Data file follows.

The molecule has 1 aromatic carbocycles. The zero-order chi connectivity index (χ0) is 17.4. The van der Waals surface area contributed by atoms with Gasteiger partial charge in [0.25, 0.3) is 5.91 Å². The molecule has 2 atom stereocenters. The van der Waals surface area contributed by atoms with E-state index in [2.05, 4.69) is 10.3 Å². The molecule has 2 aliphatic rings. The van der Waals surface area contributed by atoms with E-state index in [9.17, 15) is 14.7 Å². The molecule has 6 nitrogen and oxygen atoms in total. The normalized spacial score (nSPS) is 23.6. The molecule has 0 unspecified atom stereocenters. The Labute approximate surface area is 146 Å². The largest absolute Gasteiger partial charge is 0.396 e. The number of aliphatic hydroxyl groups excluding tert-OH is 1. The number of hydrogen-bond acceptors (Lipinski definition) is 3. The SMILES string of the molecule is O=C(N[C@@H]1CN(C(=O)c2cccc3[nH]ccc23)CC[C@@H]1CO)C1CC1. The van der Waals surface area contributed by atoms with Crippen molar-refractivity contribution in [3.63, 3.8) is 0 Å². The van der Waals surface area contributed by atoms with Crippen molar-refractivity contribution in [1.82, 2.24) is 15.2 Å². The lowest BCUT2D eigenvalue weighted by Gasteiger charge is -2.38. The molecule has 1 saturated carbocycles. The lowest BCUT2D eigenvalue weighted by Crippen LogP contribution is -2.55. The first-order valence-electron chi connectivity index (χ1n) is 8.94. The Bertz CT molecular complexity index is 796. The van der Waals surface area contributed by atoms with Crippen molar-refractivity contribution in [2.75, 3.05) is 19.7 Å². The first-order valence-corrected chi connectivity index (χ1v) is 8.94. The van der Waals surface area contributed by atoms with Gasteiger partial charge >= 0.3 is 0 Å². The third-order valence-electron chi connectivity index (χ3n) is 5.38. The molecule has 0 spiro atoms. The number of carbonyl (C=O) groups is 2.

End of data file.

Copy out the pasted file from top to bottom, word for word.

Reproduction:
The molecule has 1 aromatic carbocycles. The zero-order chi connectivity index (χ0) is 17.4. The van der Waals surface area contributed by atoms with Gasteiger partial charge in [0.25, 0.3) is 5.91 Å². The molecule has 2 atom stereocenters. The van der Waals surface area contributed by atoms with E-state index in [2.05, 4.69) is 10.3 Å². The molecule has 2 aliphatic rings. The van der Waals surface area contributed by atoms with E-state index in [9.17, 15) is 14.7 Å². The molecule has 6 nitrogen and oxygen atoms in total. The normalized spacial score (nSPS) is 23.6. The molecule has 0 unspecified atom stereocenters. The Labute approximate surface area is 146 Å². The largest absolute Gasteiger partial charge is 0.396 e. The number of aliphatic hydroxyl groups excluding tert-OH is 1. The number of hydrogen-bond acceptors (Lipinski definition) is 3. The SMILES string of the molecule is O=C(N[C@@H]1CN(C(=O)c2cccc3[nH]ccc23)CC[C@@H]1CO)C1CC1. The van der Waals surface area contributed by atoms with Crippen molar-refractivity contribution in [3.63, 3.8) is 0 Å². The van der Waals surface area contributed by atoms with Crippen molar-refractivity contribution in [1.82, 2.24) is 15.2 Å². The lowest BCUT2D eigenvalue weighted by Gasteiger charge is -2.38. The molecule has 1 saturated carbocycles. The lowest BCUT2D eigenvalue weighted by Crippen LogP contribution is -2.55. The first-order valence-electron chi connectivity index (χ1n) is 8.94. The Bertz CT molecular complexity index is 796. The van der Waals surface area contributed by atoms with Crippen molar-refractivity contribution in [2.75, 3.05) is 19.7 Å². The first-order valence-corrected chi connectivity index (χ1v) is 8.94. The van der Waals surface area contributed by atoms with Gasteiger partial charge >= 0.3 is 0 Å². The third-order valence-electron chi connectivity index (χ3n) is 5.38. The molecule has 0 spiro atoms. The number of carbonyl (C=O) groups is 2.